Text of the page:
Subscribe
First Look

Amid record violence, Chicago's Rahm Emanuel to hire more police officers

Chicago has historically had a high per capita rate of police officers, but after the deadliest month in 20 years, city officials are asking if more might still be needed.

  • close
    Diann Aldridge hugs her grandchildren, Summer, (l.), 12, Sincere (r.), 10, and Shavae (c.), 8, during a vigil for their mother, Nykea Aldridge, at the Willie Mae Morris Empowerment Center, Sunday afternoon, in Chicago. Ms. Aldridge, a mother of four, and the cousin of NBA star Dwyane Wade, was pushing her baby in a stroller near a school where she'd planned to register her children when she was shot in the head and arm.
    Ashlee Rezin/Chicago Sun-Times/AP
    View Caption
  • About video ads
    View Caption
of

Chicago is in the midst of a wave of violence unseen for years, if not decades, and opinions are varied as to how to tackle it. Central to the debate is the city’s police force.

Up until this point, in an effort to address the spiraling crime, the answer has largely been to call upon police officers to work deep stretches of overtime, an approach that has both proponents and critics. Now, according to the Chicago Sun-Times, Rahm Emanuel, the city’s mayor, is choosing a different tack – hiring hundreds of new officers.

“It’s less of a change in strategy and more of a response to this incredible streak of gun violence,” the mayor’s city council floor leader, Pat O’Connor, told the Times. “By doing this, we hope to begin to get control of the gun violence that seems to grow all the time.”

The month of August saw 90 homicides in Chicago, more than the city has seen in any month since August 1996. A total of 472 people were victims of shootings, an average of more than 15 people each day.

The murders are blamed largely on gang violence, and, in an effort to rein in the crime, the city spent a record sum of $116.1 million on police overtime. This reflected a strategy to address the increasing shortfall in officer numbers as retirements outpaced new hires.

Supporters of the approach underscore the financial savings, pointing out that by having the same number of officers simply working more hours, there are no additional costs of pensions and benefits that would need to be found for new recruits. Moreover, for many officers, the additional income is welcome.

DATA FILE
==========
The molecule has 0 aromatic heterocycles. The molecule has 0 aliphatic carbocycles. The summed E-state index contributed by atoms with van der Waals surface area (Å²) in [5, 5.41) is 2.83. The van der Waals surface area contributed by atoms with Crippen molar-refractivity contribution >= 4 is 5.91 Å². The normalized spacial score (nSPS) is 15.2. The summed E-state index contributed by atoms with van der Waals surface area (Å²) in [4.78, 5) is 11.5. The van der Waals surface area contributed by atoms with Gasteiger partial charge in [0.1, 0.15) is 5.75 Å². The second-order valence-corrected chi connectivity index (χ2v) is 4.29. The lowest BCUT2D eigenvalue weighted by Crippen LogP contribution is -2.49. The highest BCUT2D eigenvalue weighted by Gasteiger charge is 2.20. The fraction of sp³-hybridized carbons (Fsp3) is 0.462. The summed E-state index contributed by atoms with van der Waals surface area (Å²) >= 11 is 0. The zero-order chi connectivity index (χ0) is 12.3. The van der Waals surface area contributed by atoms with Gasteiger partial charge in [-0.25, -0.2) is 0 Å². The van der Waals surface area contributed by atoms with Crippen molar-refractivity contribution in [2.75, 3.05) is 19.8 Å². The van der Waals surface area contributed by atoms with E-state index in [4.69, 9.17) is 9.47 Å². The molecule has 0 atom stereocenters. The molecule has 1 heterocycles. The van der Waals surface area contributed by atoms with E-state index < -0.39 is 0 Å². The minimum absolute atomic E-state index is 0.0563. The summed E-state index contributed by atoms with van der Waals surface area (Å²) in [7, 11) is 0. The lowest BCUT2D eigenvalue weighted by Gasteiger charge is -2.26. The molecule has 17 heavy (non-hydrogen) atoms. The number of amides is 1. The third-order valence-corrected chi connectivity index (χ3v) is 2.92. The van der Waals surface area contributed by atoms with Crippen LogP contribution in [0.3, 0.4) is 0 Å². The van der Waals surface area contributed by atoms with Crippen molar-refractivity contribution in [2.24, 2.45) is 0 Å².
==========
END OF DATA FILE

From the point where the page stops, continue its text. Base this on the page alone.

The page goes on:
Yet there is a balance to be found, as many observers acknowledge: Too much overtime can lead to officer burnout and an increasingly unbalanced and unhealthy lifestyle, which serves neither the officers themselves nor those they serve.

The next question to decide is how many extra officers Chicago needs. According to the Chicago Justice Project, a nonprofit that promotes evidence-based reforms, the city has consistently had the highest number of officers per capita, alongside New York, when compared with some of the nation’s biggest metropolitan areas, including Houston, Phoenix, and Los Angeles.

Yet its homicide figures have also been the highest, highlighting the fact that a multitude of factors needs to be considered when determining the right number of officers for a given city.

When Mayor Rahm Emanuel of Chicago came to office, he promised to hire 1,000 extra officers, a pledge that has since been amended and adapted to save money. Ald. Ray Lopez, who represents part of Chicago's South Side – one of the areas suffering most from the surge in violence – says it is time for that original promise to be fulfilled.

"We have to decide if having our streets fully protected, if having our streets be places where children can come out without getting a bullet in their stomach just by sitting on the porch is worth paying for," Alderman Lopez told the Times.

About these ads
Sponsored Content by LockerDome
 
 
Make a Difference
Inspired? Here are some ways to make a difference on this issue.
FREE Newsletters
Get the Monitor stories you care about delivered to your inbox.
 

We want to hear, did we miss an angle we should have covered? Should we come back to this topic? Or just give us a rating for this story. We want to hear from you.

Loading...

Loading...

Loading...

Save for later

Save
Cancel

Saved ( of items)

This item has been saved to read later from any device.
Access saved items through your user name at the top of the page.

View Saved Items

OK

Failed to save

You reached the limit of 20 saved items.
Please visit following link to manage you saved items.

View Saved Items

OK

Failed to save

You have already saved this item.

View Saved Items

OK